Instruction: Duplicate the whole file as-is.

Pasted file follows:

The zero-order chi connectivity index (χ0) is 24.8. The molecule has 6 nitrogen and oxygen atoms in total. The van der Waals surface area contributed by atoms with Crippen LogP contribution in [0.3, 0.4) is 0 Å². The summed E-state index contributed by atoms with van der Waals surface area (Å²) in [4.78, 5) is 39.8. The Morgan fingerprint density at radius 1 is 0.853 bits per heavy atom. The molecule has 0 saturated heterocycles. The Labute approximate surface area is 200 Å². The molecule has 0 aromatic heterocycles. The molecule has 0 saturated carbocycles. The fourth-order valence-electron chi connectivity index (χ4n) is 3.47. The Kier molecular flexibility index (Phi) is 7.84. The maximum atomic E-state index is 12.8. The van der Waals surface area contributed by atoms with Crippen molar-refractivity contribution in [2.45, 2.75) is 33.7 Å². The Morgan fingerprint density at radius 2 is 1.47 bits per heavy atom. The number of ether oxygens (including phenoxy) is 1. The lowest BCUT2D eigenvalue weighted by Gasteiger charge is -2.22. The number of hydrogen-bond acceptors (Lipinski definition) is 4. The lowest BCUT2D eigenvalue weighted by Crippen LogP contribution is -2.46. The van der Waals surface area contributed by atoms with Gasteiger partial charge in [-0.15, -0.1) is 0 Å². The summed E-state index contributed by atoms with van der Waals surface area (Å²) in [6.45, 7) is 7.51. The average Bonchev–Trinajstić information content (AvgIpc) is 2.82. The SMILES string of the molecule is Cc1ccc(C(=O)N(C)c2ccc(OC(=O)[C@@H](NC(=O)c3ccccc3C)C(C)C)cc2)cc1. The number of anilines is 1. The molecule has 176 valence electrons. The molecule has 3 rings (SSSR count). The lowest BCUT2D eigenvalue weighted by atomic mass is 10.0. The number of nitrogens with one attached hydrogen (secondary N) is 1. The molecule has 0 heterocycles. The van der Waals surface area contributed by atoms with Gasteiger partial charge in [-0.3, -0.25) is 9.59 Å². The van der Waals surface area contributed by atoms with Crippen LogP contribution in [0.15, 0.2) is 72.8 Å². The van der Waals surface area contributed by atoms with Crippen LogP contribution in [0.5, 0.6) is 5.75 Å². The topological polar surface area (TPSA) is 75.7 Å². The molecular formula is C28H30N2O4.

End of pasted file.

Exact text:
The zero-order chi connectivity index (χ0) is 24.8. The molecule has 6 nitrogen and oxygen atoms in total. The van der Waals surface area contributed by atoms with Crippen LogP contribution in [0.3, 0.4) is 0 Å². The summed E-state index contributed by atoms with van der Waals surface area (Å²) in [4.78, 5) is 39.8. The Morgan fingerprint density at radius 1 is 0.853 bits per heavy atom. The molecule has 0 saturated heterocycles. The Labute approximate surface area is 200 Å². The molecule has 0 aromatic heterocycles. The molecule has 0 saturated carbocycles. The fourth-order valence-electron chi connectivity index (χ4n) is 3.47. The Kier molecular flexibility index (Phi) is 7.84. The maximum atomic E-state index is 12.8. The van der Waals surface area contributed by atoms with Crippen molar-refractivity contribution in [2.45, 2.75) is 33.7 Å². The Morgan fingerprint density at radius 2 is 1.47 bits per heavy atom. The number of ether oxygens (including phenoxy) is 1. The lowest BCUT2D eigenvalue weighted by Gasteiger charge is -2.22. The number of hydrogen-bond acceptors (Lipinski definition) is 4. The lowest BCUT2D eigenvalue weighted by Crippen LogP contribution is -2.46. The van der Waals surface area contributed by atoms with Gasteiger partial charge in [-0.15, -0.1) is 0 Å². The summed E-state index contributed by atoms with van der Waals surface area (Å²) in [6.45, 7) is 7.51. The average Bonchev–Trinajstić information content (AvgIpc) is 2.82. The SMILES string of the molecule is Cc1ccc(C(=O)N(C)c2ccc(OC(=O)[C@@H](NC(=O)c3ccccc3C)C(C)C)cc2)cc1. The number of anilines is 1. The molecule has 176 valence electrons. The molecule has 3 rings (SSSR count). The lowest BCUT2D eigenvalue weighted by atomic mass is 10.0. The number of nitrogens with one attached hydrogen (secondary N) is 1. The molecule has 0 heterocycles. The van der Waals surface area contributed by atoms with Gasteiger partial charge in [-0.3, -0.25) is 9.59 Å². The van der Waals surface area contributed by atoms with Crippen LogP contribution in [0.15, 0.2) is 72.8 Å². The van der Waals surface area contributed by atoms with Crippen LogP contribution in [0.5, 0.6) is 5.75 Å². The topological polar surface area (TPSA) is 75.7 Å². The molecular formula is C28H30N2O4.